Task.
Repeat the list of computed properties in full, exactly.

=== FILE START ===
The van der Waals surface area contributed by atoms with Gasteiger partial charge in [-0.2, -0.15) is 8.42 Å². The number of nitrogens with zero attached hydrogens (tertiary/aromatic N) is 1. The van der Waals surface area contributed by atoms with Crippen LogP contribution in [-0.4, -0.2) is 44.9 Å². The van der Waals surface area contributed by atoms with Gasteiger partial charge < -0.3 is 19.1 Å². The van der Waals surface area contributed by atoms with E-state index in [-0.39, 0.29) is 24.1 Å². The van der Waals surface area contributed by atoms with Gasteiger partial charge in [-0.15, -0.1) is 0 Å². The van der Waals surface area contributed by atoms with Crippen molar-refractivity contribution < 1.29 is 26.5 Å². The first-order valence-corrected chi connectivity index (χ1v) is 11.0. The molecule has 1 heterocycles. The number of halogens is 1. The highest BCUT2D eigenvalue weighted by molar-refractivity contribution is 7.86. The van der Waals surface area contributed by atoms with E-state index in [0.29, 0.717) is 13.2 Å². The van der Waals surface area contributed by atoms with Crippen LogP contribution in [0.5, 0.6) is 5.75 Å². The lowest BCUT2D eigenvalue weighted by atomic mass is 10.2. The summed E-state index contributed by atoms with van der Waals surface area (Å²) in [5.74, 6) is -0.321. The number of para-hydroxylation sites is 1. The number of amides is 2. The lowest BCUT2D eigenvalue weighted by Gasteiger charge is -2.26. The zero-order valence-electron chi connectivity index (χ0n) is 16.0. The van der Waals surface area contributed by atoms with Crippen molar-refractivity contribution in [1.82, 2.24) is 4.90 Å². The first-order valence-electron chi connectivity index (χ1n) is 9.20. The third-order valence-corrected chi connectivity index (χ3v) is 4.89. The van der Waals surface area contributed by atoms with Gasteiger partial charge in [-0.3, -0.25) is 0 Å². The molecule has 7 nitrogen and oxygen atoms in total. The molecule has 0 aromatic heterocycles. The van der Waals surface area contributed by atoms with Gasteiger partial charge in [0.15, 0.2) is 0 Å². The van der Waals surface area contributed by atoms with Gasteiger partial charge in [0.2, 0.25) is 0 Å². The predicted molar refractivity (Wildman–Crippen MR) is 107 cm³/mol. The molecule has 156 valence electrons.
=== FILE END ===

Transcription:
The van der Waals surface area contributed by atoms with Gasteiger partial charge in [-0.2, -0.15) is 8.42 Å². The number of nitrogens with zero attached hydrogens (tertiary/aromatic N) is 1. The van der Waals surface area contributed by atoms with Crippen LogP contribution in [-0.4, -0.2) is 44.9 Å². The van der Waals surface area contributed by atoms with Gasteiger partial charge < -0.3 is 19.1 Å². The van der Waals surface area contributed by atoms with E-state index in [-0.39, 0.29) is 24.1 Å². The van der Waals surface area contributed by atoms with Gasteiger partial charge in [-0.15, -0.1) is 0 Å². The van der Waals surface area contributed by atoms with Crippen molar-refractivity contribution < 1.29 is 26.5 Å². The first-order valence-corrected chi connectivity index (χ1v) is 11.0. The molecule has 1 heterocycles. The number of halogens is 1. The highest BCUT2D eigenvalue weighted by molar-refractivity contribution is 7.86. The van der Waals surface area contributed by atoms with E-state index in [0.29, 0.717) is 13.2 Å². The van der Waals surface area contributed by atoms with Crippen LogP contribution in [0.5, 0.6) is 5.75 Å². The lowest BCUT2D eigenvalue weighted by atomic mass is 10.2. The summed E-state index contributed by atoms with van der Waals surface area (Å²) in [5.74, 6) is -0.321. The number of para-hydroxylation sites is 1. The number of amides is 2. The lowest BCUT2D eigenvalue weighted by Gasteiger charge is -2.26. The zero-order valence-electron chi connectivity index (χ0n) is 16.0. The van der Waals surface area contributed by atoms with Crippen molar-refractivity contribution in [1.82, 2.24) is 4.90 Å². The first-order valence-electron chi connectivity index (χ1n) is 9.20. The third-order valence-corrected chi connectivity index (χ3v) is 4.89. The van der Waals surface area contributed by atoms with Gasteiger partial charge in [-0.3, -0.25) is 0 Å². The molecule has 7 nitrogen and oxygen atoms in total. The molecule has 0 aromatic heterocycles. The van der Waals surface area contributed by atoms with Gasteiger partial charge in [0.15, 0.2) is 0 Å². The van der Waals surface area contributed by atoms with Gasteiger partial charge in [0.2, 0.25) is 0 Å². The predicted molar refractivity (Wildman–Crippen MR) is 107 cm³/mol. The molecule has 156 valence electrons.